Students would also benefit from your wisdom, your attitude and your direction regarding next steps. Ask yourself whether you possess an understanding of concurrent disorders and how the underlying problems co-occur. With resources on hand, do you feel confident sharing referrals centered around private psychological services, community mental health facilities, addictions counseling, and medical and social services? If some services are not available in your local community, in what capacity, if any, do you personally feel comfortable working with young people who present with concurrent disorders?

According to CAMH, stigma surrounding mental health can be eliminated once citizens take a close look at their own attitudes and values. It is vital to understand the relation between substance use and associated illegal activities without being quick to judge. It is crucial to view substance use problems as real issues that deserve attention rather than to see them as stemming from intentional actions. By having already committed yourselves to youth in education and positive development, you probably agree that these issues are important enough to tackle.  In this sense, you truly are in a good position to provide genuine support and guidance.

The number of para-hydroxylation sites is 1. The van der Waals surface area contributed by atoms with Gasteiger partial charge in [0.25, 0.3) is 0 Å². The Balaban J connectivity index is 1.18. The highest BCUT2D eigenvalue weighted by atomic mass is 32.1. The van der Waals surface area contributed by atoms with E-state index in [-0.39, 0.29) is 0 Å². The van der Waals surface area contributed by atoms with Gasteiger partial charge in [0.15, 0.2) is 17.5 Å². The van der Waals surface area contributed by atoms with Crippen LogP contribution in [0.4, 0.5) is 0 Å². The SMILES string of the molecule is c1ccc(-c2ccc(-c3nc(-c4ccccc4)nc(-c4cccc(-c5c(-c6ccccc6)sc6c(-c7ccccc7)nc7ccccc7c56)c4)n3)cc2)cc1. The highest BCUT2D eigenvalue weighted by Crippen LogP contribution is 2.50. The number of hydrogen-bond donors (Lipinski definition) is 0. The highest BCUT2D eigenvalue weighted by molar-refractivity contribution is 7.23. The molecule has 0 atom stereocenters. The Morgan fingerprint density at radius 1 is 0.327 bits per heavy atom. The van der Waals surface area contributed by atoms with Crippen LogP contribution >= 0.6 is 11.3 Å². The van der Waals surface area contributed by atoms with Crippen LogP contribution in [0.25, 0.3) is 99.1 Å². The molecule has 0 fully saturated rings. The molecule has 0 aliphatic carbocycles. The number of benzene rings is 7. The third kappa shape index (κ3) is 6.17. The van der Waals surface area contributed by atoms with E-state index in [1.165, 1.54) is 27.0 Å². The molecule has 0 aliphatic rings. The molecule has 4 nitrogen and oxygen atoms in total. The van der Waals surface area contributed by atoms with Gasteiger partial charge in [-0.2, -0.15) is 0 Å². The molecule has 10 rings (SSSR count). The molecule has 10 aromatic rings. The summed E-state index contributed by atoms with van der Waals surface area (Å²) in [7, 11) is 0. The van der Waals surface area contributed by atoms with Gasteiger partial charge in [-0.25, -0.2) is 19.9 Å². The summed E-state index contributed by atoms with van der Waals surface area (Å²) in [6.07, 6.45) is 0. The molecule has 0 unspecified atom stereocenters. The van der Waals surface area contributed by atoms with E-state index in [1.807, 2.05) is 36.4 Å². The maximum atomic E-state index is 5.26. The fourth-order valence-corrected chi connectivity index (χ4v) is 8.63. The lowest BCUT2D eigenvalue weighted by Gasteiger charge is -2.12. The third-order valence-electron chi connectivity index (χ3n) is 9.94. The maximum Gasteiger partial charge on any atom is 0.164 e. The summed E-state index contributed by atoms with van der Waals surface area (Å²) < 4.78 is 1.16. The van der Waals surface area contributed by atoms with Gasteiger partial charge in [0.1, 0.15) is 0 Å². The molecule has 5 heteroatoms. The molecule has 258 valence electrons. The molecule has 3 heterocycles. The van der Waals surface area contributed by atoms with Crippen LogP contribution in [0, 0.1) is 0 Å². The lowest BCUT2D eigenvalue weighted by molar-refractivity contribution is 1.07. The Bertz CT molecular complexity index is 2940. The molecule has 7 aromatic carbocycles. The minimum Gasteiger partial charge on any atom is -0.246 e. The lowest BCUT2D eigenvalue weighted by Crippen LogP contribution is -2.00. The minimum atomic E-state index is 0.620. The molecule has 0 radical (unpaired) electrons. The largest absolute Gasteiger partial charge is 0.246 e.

Author Bio: Sybil Geldart is an associate professor of psychology at Wilfrid Laurier University (Ontario), with research interests broadly based in developmental psychology, clinical psychology and (occupational) health. She typically teaches courses in psychopathology, clinical psychology, and exceptionalities during childhood and adolescence. Sybil is also a registered psychologist, and has a part-time clinical practice in the city of Brantford where she provides assessment and counselling to children, youth, and adults.